DHL prepares to handle
increased generic drug
usage in Latin America
Sep 30, 2011 9:54 AM
DHL is continuing to ramp up its Life Sciences and Healthcare services offering to meet expected growth in generic medicine consumption in Latin America.
In light of recent efforts made by Latin America’s governments to provide citizens with access to healthcare and an increase in the 65-and-over population, the use of generic drugs has grown exponentially within the region.
While generic drug consumption is increasing at different rates across the region, it is highest in Brazil and Mexico, the largest pharmaceutical markets in Latin America. In Brazil, generic drugs account for 20% of the pharmaceutical market in the nation. Other countries with an increase in consumption of generic drugs include Argentina, Colombia, and Peru.
“We have seen customers in the pharmaceutical industry shift, where possible, from requesting the standard air freight transportation option to utilizing our ocean freight service,” said Marco Quiros, director of business development and regional head of Life Sciences & Chemical for DHL Global Forwarding. “This shift is driven in part to increased fuel costs and the environmental benefits ocean freight provides by generating less CO2 emissions.”
DHL Global Forwarding offers cold chain systems for air and ocean as well as road freight with packaging materials and procedures to help maintain the product’s temperature range and integrity. The company also offers transportation sourcing and management; visibility and shipment tracking; short lead times; and dedicated handling. The firm’s Ocean Secure product provides enhanced customized security through GPS technology, mobile, or satellite network devices to meet increased security demands.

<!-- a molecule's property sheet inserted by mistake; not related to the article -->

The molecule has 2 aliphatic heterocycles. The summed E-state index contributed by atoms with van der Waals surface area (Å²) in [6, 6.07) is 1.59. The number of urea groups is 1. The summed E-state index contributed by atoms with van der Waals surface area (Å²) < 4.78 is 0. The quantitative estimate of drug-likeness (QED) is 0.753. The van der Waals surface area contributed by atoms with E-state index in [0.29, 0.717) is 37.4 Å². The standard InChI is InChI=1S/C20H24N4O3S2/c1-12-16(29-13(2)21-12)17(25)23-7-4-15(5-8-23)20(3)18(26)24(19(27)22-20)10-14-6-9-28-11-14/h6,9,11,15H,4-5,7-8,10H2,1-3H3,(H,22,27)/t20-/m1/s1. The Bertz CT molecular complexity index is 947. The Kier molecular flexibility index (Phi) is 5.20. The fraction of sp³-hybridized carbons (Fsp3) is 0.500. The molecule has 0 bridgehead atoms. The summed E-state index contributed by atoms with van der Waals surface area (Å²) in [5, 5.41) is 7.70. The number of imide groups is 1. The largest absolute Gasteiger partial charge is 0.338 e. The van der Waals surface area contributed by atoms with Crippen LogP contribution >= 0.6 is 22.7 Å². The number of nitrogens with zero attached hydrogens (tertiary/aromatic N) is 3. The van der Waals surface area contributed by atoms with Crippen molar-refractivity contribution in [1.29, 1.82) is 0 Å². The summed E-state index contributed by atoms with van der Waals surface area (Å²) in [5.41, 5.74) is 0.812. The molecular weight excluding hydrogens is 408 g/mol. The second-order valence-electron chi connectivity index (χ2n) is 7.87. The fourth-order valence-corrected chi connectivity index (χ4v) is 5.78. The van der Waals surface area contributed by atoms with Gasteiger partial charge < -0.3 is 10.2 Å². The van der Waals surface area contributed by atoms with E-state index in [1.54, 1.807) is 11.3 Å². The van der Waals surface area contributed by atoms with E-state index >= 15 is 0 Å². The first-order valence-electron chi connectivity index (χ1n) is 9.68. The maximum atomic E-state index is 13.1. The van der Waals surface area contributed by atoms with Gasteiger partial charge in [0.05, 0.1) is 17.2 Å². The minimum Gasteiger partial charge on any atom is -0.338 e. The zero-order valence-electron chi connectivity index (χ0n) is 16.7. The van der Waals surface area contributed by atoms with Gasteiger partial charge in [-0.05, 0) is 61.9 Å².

To provide services for generic drug producers, DHL established systems to manage quick turnaround times and all of the challenges faced when delivering medicines, including storage, flexibility, security, regulation requirements, and multi-temperature warehousing.
Ocean freight provides cost savings but is not a good fit for shipment of all products, including those with a short shelf life or requiring rapid deliveries. It is good for semi-finished products, pills, or active pharmaceutical ingredients.
“We are investing in this sector by establishing Life Science Competence Centers so we can deliver the most effective solutions aligned to meet the needs of this particular sector that requires flawless end-to-end transport,” said Angelos Orfanos, president of DHL Life Sciences & Healthcare.
DHL Global Forwarding has more than 20 Life Science Competence Centers worldwide, with about 10 more expected to open by the end of 2011. The centers are designed to provide a controlled environment specifically for shipping pharmaceutical, biotech, and medical devices.
Access www.dhl.com for more information.
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